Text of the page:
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new symptoms with 3 herniated cervical discs with spurs?

inneedofanswersiinneedofanswers Posts: 14
edited 09/23/2013 - 2:53 AM in Neck Pain: Cervical
i had a appt a few weeks ago ,but it was reschduled to this the 30th of september..so now i wait..having ODD symptoms i have had these strange headaches for months,but now my face actually feelsl like its burning? it's strange my head hurts from the base of my scull to the bridge of my nose..sending eletrical shooting pains in my scalp and face? is this common with cervical disc hernations? i have 3 of them along with spurs? my neck has been hurting since may of this yr ,but i just had my MRI in sept and was told i have these issues? so far since may this has gotten worse..ive read alot on this and it seems like they go a concertive route first..can something like this heal on it's own?? will i eventually have surgery on this? im pretty miserable and advil does NOT work on this..this has been ONE heck of a bad yr for me..i was told i have a protruding disc in the lumbar area and a hernated one there as well..didnt realize my back was this bad NO wonder im in pain from the base of my head to my tail bone.:(
god only gives you as much as you can handle!


  • Steps to getting treatment for Chronic Spinal (Cervical, Lumbar and Thoracic) Pain
    There exists a standard of care when it comes to treating chronic spinal pain. Each of the steps listed below is pretty standard across the board, age is not a factor in these steps.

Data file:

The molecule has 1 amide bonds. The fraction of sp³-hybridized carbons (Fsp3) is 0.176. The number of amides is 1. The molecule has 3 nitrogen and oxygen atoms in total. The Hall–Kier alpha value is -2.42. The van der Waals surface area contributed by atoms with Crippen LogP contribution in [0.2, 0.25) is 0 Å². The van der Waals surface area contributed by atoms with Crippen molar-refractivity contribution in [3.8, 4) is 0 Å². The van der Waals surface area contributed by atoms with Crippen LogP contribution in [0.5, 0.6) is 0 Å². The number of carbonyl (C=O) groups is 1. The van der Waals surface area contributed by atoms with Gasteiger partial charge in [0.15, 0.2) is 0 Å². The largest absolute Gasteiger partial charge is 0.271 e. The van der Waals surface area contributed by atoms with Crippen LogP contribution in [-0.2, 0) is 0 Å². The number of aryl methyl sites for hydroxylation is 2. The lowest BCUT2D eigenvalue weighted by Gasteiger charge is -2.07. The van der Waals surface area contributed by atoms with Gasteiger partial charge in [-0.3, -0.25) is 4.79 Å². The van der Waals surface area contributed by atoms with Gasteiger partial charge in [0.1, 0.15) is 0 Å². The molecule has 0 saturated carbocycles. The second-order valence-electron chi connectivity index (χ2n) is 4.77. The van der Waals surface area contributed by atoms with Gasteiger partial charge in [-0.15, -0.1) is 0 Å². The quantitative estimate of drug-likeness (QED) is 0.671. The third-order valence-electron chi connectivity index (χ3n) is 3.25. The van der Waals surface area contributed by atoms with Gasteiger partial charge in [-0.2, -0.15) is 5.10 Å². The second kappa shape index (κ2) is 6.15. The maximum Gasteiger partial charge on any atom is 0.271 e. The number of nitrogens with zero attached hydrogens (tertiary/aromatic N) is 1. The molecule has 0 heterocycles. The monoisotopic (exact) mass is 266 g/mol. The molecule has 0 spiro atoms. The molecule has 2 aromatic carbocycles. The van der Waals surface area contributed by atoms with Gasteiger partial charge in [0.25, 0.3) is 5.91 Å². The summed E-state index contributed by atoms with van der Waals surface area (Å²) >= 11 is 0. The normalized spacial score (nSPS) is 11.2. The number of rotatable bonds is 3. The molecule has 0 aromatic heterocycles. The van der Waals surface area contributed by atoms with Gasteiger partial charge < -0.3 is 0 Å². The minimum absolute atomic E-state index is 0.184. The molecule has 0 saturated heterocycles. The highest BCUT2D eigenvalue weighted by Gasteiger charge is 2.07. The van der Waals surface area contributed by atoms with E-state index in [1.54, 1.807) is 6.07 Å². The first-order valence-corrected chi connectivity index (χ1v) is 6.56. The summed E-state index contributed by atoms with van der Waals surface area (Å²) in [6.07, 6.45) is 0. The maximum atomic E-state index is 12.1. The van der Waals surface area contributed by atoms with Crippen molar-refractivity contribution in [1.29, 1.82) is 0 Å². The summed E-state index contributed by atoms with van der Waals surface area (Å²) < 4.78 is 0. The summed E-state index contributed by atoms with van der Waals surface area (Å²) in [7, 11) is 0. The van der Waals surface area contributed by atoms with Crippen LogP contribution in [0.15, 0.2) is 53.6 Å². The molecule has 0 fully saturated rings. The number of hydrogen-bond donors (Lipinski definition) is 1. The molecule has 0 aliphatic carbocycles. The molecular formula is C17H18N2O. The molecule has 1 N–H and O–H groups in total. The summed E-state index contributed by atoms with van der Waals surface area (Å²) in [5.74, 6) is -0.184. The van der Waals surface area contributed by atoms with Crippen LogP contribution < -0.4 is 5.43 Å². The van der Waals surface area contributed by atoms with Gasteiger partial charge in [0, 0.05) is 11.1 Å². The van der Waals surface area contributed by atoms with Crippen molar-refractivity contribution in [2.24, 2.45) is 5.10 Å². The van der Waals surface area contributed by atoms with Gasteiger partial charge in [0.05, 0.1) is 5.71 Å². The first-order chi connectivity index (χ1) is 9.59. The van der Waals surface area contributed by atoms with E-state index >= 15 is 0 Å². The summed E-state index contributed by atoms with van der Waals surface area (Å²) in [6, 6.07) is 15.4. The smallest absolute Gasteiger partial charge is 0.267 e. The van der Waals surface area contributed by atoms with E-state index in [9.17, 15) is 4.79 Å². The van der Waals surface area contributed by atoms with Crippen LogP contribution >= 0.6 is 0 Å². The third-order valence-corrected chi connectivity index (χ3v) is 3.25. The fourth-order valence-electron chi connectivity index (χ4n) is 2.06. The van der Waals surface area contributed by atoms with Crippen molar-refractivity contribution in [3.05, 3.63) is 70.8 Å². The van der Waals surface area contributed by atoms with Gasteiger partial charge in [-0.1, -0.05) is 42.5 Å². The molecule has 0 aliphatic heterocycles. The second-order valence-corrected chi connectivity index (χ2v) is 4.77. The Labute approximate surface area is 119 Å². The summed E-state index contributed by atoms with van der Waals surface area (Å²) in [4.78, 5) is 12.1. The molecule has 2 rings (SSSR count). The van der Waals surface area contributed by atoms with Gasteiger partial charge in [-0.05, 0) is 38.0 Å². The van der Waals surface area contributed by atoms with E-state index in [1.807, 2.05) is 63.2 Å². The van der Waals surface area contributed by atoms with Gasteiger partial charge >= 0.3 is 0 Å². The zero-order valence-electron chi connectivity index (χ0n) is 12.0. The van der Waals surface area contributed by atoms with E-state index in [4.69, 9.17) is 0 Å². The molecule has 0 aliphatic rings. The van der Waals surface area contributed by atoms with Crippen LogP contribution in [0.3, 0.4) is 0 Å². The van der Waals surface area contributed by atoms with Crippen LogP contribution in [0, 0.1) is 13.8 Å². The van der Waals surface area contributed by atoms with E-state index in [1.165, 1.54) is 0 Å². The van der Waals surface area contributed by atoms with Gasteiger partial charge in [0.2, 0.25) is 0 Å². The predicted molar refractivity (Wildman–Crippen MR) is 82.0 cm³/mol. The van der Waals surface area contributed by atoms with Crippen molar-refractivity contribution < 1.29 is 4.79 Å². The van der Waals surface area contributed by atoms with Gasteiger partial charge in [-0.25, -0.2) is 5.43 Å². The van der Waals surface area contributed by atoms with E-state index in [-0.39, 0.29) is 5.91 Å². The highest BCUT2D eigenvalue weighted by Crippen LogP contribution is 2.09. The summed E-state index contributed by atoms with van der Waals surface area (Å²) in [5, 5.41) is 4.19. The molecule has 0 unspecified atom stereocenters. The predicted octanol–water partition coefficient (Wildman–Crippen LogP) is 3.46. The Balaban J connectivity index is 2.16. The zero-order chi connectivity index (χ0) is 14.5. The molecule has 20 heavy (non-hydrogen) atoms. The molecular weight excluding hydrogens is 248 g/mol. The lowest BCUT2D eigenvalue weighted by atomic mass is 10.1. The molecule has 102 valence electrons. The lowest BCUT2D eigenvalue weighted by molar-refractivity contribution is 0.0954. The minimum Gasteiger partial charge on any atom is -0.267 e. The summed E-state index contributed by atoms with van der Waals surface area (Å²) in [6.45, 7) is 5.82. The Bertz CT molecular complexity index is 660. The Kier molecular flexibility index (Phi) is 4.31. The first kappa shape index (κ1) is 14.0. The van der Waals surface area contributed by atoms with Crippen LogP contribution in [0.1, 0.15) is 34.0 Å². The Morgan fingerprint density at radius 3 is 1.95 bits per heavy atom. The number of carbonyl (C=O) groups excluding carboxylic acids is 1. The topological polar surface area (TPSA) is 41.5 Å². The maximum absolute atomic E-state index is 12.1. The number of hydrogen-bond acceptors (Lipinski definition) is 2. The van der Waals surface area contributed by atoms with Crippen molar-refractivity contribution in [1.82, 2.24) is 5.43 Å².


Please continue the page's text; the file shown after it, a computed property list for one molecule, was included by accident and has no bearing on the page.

You first start to experience pain in one part of your spine. This goes on for a period of time and can be the result of some trauma and something you are not even aware of. How long do you wait before seeking treatment? So much depends on the individual. Everyone has a definite threshold for pain, so that always comes into play. Only to be used as a guideline, if after 10 days and you do not see any improvement in your situation, you are almost ready for the first step. If you feel the situation is getting worse, than go directly to step 1 and get started. But please, for many a peace of mind is very important. In those cases start step 1 now.
    Step 1 – Your Primary Care Doctor
    Visit to your primary care, who may or may not send you for xrays to check for fractures and standard alignment of the spine. Your PCP may prescribe some anti inflammatory medications, and muscle relaxers. If the problem has existed for more than a week or so or may prescribe short term pain medications on a temporary basis. Depending on the results of these treatments, the next step may be started.
    Step 2 - The Specialists
    Depending on your insurance coverage, you may or may not require pre approval or referrals to see either a board certified orthopedic doctor or a neurosurgeon who specializes in the Spine.